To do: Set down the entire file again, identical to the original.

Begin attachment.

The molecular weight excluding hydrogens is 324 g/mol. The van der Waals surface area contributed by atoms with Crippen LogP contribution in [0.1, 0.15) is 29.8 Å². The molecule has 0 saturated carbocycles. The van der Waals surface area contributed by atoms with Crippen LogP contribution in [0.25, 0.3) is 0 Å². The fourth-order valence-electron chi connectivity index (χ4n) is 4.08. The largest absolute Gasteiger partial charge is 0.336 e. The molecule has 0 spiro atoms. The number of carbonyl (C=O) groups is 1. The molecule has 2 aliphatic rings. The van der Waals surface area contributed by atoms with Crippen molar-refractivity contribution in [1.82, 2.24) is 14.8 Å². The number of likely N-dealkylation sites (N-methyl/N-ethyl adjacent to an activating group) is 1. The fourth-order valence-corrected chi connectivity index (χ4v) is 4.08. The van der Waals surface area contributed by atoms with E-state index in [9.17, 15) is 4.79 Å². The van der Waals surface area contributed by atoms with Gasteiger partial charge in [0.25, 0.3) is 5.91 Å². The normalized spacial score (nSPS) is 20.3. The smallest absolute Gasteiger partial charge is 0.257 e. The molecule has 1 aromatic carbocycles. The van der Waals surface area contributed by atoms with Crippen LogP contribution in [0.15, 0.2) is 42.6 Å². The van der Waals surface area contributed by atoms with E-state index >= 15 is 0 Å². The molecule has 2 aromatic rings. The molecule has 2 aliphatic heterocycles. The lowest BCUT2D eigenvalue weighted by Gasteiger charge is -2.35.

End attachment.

The molecular weight excluding hydrogens is 324 g/mol. The van der Waals surface area contributed by atoms with Crippen LogP contribution in [0.1, 0.15) is 29.8 Å². The molecule has 0 saturated carbocycles. The van der Waals surface area contributed by atoms with Crippen LogP contribution in [0.25, 0.3) is 0 Å². The fourth-order valence-electron chi connectivity index (χ4n) is 4.08. The largest absolute Gasteiger partial charge is 0.336 e. The molecule has 0 spiro atoms. The number of carbonyl (C=O) groups is 1. The molecule has 2 aliphatic rings. The van der Waals surface area contributed by atoms with Crippen molar-refractivity contribution in [1.82, 2.24) is 14.8 Å². The number of likely N-dealkylation sites (N-methyl/N-ethyl adjacent to an activating group) is 1. The fourth-order valence-corrected chi connectivity index (χ4v) is 4.08. The van der Waals surface area contributed by atoms with E-state index in [9.17, 15) is 4.79 Å². The van der Waals surface area contributed by atoms with Gasteiger partial charge in [0.25, 0.3) is 5.91 Å². The normalized spacial score (nSPS) is 20.3. The smallest absolute Gasteiger partial charge is 0.257 e. The molecule has 1 aromatic carbocycles. The van der Waals surface area contributed by atoms with Crippen LogP contribution in [0.15, 0.2) is 42.6 Å². The van der Waals surface area contributed by atoms with E-state index >= 15 is 0 Å². The molecule has 2 aromatic rings. The molecule has 2 aliphatic heterocycles. The lowest BCUT2D eigenvalue weighted by Gasteiger charge is -2.35.